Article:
If you want to keep your iPhone looking pristine, a screen protector is a good idea in order to shield the glass panel from scratches, scuffs and scrapes.
As well as making a number of iPhone cases — some of which we’ve already taken a look at — accessory Moshi also offers a number of screen protectors for iOS devices. I tested out two of the company’s iVisor line — iVisor Glass and iVisor Glass Privacy — to see how well they perform.
iVisor Glass and iVisor Glass Privacy — available for the iPhone 6 and 6 Plus as well as the newly launched iPhone 6s and 6s Plus — are similar in many ways. Both are made from ‘atomically-strengthened IonGlass’ (which may sound familiar) and provide edge-to-edge protection for the screen. Unlike many other screen protectors on the market, essentially the entirety of the glass panel is covered by the iVisor Glass products including the curved glass around the edges.
The main differentiator of the iVisor Glass Privacy is its ability to reduce the phone’s viewing angle by about 30 degrees each way in portrait orientation. It’s clear if viewed straight on, but cleverly shaded if viewed from the side. If you deal with sensitive info on your phone, this may be an extra feature worth considering.
Both products have the same straightforward application process, detailed in the included instruction booklet, and they go on without bubbles forming underneath the glass. There are cutouts for the receiver, FaceTime camera and other front-facing sensors meaning it won’t interfere with any device functions.
Once on, they hold up well. I scratch tested both models with keys, coins and cables — the usual item in my pocket or bag that might cause my phone screen to pick up scratch in day-to-day life — and there was no wear to either screen protector. The video below shows how shock resistant the iVisor Glass is too, but I was not willing to undergo those particular torture tests on my own phone.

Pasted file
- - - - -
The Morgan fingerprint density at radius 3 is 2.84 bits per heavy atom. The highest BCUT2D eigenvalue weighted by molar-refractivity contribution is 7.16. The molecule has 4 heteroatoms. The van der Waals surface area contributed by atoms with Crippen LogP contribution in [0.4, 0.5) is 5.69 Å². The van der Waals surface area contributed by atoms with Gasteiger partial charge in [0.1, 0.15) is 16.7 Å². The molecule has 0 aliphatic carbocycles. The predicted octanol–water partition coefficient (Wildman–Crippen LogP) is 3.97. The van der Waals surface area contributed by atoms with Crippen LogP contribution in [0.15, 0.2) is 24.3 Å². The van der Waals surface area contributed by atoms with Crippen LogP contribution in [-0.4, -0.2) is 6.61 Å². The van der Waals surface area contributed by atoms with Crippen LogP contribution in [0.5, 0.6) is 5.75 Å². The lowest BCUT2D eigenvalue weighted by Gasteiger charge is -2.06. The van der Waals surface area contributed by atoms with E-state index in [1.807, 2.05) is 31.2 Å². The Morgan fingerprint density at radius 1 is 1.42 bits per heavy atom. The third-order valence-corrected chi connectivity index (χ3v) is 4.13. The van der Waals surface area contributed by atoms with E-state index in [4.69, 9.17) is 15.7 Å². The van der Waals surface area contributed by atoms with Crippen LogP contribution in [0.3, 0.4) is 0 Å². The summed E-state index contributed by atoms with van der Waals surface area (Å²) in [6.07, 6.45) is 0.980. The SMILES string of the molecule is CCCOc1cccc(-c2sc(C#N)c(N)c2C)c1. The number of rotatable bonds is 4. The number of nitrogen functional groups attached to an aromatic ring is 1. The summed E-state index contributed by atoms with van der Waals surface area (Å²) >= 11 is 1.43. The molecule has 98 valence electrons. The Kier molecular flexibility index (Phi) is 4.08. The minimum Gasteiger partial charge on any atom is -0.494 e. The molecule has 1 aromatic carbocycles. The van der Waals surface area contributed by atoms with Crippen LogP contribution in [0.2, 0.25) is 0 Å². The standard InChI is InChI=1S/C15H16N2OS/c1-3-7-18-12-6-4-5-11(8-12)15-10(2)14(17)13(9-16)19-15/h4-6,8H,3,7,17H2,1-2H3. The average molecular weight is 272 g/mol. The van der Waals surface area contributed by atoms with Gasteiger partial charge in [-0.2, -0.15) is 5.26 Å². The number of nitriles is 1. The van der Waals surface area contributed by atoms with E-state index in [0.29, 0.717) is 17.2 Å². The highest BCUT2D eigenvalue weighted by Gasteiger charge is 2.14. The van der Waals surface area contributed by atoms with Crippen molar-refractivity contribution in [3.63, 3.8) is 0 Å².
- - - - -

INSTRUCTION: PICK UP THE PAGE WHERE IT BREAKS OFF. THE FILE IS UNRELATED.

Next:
You will notice some differences using one of Moshi’s screen protectors, though, and they take some getting used to. Although the screen protector is thin, the Home Button/Touch ID sensor feels more recessed which feels unusual and the edge of the protector itself is quite pronounced meaning swiping to go back in iOS feels less natural than on the device’s own curved glass screen. That edge is also something of a trap for dust and pocket lint.
The touch sensitivity is also slightly reduced with both cases. It’s not a huge difference, and not as frustrating as I’ve experienced in the past, but it was noticeable and ever so slightly worse on the Privacy model (most likely due to whatever extra layer or coating providing the reduced viewing angle).
The Privacy also causes problems with Passes and Tickets in the Wallet app. If scanned dead straight, you’ll have no problems but if that angle is slightly off, the reader may struggle to detect the on-screen QR or barcode properly.
Removing the screen iVisor Glass protectors was more difficult than applying them. Being glass, there’s a risk of them cracking and shattering during the removal process so be sure to follow the instructions and use the provided suction cup (especially if you plan on using it again).
As for price, Moshi’s screen protectors are certainly toward the top end. With prices starting from around $40, the promise of protection comes at a price.